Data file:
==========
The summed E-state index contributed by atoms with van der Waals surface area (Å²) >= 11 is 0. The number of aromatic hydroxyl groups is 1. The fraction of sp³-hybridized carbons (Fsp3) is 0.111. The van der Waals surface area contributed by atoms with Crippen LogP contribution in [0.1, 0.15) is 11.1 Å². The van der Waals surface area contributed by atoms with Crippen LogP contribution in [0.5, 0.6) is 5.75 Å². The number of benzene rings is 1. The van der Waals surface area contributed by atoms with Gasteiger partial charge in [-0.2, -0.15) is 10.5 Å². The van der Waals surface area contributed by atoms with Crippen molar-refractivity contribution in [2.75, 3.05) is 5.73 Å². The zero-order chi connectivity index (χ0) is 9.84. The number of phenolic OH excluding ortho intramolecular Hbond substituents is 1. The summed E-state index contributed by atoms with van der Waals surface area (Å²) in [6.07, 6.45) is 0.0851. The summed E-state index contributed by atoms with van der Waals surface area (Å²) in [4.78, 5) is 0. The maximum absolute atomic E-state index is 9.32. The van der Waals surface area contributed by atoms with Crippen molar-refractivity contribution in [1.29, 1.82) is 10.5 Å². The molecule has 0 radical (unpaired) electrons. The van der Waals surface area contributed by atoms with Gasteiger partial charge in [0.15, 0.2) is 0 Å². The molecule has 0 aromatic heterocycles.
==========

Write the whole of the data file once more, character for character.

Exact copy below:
The summed E-state index contributed by atoms with van der Waals surface area (Å²) >= 11 is 0. The number of aromatic hydroxyl groups is 1. The fraction of sp³-hybridized carbons (Fsp3) is 0.111. The van der Waals surface area contributed by atoms with Crippen LogP contribution in [0.1, 0.15) is 11.1 Å². The van der Waals surface area contributed by atoms with Crippen LogP contribution in [0.5, 0.6) is 5.75 Å². The number of benzene rings is 1. The van der Waals surface area contributed by atoms with Gasteiger partial charge in [-0.2, -0.15) is 10.5 Å². The van der Waals surface area contributed by atoms with Crippen molar-refractivity contribution in [2.75, 3.05) is 5.73 Å². The zero-order chi connectivity index (χ0) is 9.84. The number of phenolic OH excluding ortho intramolecular Hbond substituents is 1. The summed E-state index contributed by atoms with van der Waals surface area (Å²) in [6.07, 6.45) is 0.0851. The summed E-state index contributed by atoms with van der Waals surface area (Å²) in [4.78, 5) is 0. The maximum absolute atomic E-state index is 9.32. The van der Waals surface area contributed by atoms with Crippen molar-refractivity contribution in [1.29, 1.82) is 10.5 Å². The molecule has 0 radical (unpaired) electrons. The van der Waals surface area contributed by atoms with Gasteiger partial charge in [0.15, 0.2) is 0 Å². The molecule has 0 aromatic heterocycles.